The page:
Sunday Sermon – Brenda, AiM

1502435_488720847898065_5065822072428423218_o (1)18th SUNDAY AFTER PENTECOST   – “A TALE OF THREE BANQUETS”                                                             

TEXTS:   Isaiah 25:1-9; Psalm 23; Matthew 22:1-14                                                                            

Grace and peace to you my brothers and sisters in Christ, grace and peace.

“This is the LORD for whom we have waited; let us be glad and rejoice in his salvation.” The joyous response sings out from the Isaiah text – for God indeed, had provided a shelter for the poor, a victory celebration which included a feast beyond all imagining, a feast so sumptuous, so rich – and all peoples, all nations are invited! All expenses paid – totally all inclusive. The graciousness of the Host is humbling – yet exciting. It was what the people had been hoping, dreaming, and waiting for. Let us be glad and rejoice in his salvation!

* Who, in their “right mind”, would ever pass up such an invitation?

A table has been set. Again, a meal of abundance and richness. The guest list might be a bit tricky for the person in charge of the seating arrangements. But the Host is personally well known and can be trusted. No harm will befall the guests. The hospitality basket is waiting for you in your guest room. No expense is spared. It is the red carpet treatment! The meal is exceptional and so is the wait staff. No cup remains unfilled. The generosity of the Host is overwhelming and legendary. Surely, this goodness and mercy experienced in the house of the Lord will follow all – forever.                                                                                                                                                                                                                                         * Who, in their “right mind”, would ever pass up such an invitation?

The paparazzi have been on edge for weeks since the announcement was made. The royal son is to be married! Everyone is vying for a coveted invitation…speculation as to where and when and of course, what the bridal couple would be wearing for the ceremony has been splashed all over the entire country. Then suddenly, out of the blue, you open your mailbox…And, there it is! That invitation you never dreamed would come let alone have your name printed on the envelope. The invitation says, “Bring no gifts – just come – your presence is all that is required. Appropriate transportation, housing, and apparel will be provided for you upon your arrival. All expenses paid. Simply come and celebrate with us!”   The hospitality of the Host is limitless and over-the-top!

* Who, in their “right mind”, would ever pass up such an invitation?

“Oh, but wait! Let me check the date of the wedding banquet. Umm, are you sure it is at this time and on this day? Ah, you see, I’m very sorry Mr. George Clooney 😉 I am not going to be able to make it to your wedding because, um, you see, there’s this really good TV show coming on and my DVR isn’t working right. Oh, and there’s this really good sale going on at the mall and I need to pick up a few things. Thank you so much for the invitation, but I really need to get the leaves raked up before the snow comes.”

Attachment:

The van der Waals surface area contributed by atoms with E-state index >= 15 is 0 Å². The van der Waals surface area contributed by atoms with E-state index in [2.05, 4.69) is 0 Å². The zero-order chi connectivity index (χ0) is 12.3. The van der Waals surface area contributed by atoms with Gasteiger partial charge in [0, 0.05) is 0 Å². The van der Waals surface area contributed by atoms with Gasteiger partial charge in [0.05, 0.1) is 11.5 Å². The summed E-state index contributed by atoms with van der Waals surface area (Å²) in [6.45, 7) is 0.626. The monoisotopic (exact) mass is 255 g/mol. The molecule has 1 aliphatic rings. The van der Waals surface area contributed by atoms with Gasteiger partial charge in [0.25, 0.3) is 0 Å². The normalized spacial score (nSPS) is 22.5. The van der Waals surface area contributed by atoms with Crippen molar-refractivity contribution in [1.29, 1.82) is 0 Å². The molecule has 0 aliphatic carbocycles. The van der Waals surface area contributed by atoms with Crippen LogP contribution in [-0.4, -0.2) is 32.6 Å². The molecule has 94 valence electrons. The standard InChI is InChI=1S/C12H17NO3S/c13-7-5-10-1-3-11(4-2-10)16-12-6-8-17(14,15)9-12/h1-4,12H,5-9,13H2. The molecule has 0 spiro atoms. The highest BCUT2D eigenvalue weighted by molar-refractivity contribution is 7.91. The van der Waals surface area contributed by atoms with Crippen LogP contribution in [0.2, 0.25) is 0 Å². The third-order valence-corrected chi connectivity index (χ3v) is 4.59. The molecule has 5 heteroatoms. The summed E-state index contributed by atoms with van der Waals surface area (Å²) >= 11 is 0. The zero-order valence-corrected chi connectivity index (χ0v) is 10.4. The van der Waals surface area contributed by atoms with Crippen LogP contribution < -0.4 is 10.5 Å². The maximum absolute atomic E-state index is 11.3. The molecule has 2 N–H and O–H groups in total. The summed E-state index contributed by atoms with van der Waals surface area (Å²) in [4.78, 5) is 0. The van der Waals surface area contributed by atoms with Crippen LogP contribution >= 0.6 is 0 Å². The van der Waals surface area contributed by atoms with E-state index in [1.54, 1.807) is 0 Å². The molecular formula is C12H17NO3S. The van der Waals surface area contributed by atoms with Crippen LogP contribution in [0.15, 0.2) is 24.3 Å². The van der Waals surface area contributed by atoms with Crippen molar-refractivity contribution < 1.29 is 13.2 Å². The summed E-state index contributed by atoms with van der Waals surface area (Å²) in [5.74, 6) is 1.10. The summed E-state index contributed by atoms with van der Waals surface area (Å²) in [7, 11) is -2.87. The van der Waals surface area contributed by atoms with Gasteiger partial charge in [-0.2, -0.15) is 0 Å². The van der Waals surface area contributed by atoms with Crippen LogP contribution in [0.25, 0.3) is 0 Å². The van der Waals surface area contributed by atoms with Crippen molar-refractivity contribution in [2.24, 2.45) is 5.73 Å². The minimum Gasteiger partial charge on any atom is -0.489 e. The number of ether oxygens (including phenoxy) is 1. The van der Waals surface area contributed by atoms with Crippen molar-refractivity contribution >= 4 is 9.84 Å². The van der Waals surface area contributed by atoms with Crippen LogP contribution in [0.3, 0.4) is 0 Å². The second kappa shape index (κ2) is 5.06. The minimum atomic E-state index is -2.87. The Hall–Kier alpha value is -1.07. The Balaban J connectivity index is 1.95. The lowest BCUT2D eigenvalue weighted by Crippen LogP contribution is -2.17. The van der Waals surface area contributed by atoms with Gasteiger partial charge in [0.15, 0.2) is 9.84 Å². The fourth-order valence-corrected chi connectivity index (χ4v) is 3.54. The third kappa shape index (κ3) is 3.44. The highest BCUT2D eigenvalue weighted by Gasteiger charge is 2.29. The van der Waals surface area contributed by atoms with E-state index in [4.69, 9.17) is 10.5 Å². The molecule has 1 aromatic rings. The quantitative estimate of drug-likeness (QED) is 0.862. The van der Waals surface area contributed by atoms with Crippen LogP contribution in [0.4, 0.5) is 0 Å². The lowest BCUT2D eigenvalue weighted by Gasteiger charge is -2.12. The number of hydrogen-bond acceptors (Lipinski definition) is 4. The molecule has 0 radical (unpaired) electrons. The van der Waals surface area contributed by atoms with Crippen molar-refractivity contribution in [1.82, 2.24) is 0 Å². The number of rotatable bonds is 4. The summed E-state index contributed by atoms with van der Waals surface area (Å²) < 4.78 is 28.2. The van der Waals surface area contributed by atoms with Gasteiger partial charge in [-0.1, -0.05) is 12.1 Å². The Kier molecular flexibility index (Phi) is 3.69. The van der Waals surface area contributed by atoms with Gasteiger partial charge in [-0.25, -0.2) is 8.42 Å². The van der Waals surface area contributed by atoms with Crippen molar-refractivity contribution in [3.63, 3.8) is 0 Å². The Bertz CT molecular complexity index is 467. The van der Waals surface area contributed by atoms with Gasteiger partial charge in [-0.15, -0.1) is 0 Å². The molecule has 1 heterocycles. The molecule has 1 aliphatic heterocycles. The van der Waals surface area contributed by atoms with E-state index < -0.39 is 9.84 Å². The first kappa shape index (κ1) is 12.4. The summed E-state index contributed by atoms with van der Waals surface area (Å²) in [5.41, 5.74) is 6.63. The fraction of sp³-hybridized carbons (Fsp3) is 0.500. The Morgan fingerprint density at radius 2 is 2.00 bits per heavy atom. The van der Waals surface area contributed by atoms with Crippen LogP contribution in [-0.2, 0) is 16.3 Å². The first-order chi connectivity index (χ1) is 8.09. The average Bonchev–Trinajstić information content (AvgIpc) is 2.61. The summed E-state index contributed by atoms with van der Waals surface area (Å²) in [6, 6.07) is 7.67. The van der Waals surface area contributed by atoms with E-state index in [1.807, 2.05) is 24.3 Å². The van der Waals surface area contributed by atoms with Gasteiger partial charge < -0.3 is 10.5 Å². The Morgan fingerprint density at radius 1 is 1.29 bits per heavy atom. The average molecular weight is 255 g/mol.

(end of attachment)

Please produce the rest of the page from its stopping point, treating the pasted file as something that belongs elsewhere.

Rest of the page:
* Who, in their “right mind”, would ever pass up such an invitation?

Yes, whom, indeed…


Jesus told a parable indicating that the blessings of God’s kingdom are available to all, but the invitation is not to be taken lightly. Matthew’s version of the Wedding Banquet is harsher than Luke’s version; and, the final line “Many are called, but few are chosen” can make us very uncomfortable. Wondering who is “in” and who is “out.”

Many scholars, theologians and everyone who is preaching on this text have wrestled with it. We don’t like the judgmental aspect of this part of the gospel maybe because it applies to each of us personally. Yet, we have no squeamishness at other times making our own judgment calls about other people, who should be invited and welcomed in, who should be kept out. “Thank God, we would respond appropriately to the invitation.” Right?


As is the case with all of scripture, it is important to look around at the text and see what was going on. Matthew’s gospel was written down a least a half century after Jesus’ death and resurrection – sometime after the Romans burned the Jewish Temple in 70 A.D. That context was a watershed moment for the life of the Jewish community. Seen as “God’s punishment”, they grieved, wondering where God was, now that their Temple had been destroyed. The community had also been fragmented as some Jews remained faithful to their religious tradition while others were now embracing Jesus as the Messiah. A schism had occurred and that tension shows up in Matthew’s gospel, and in particular, this parable; perhaps comparable to Martin Luther’s writings during the Reformation with his sharp comments and opinions toward Rome and the Papacy which followed similar lines.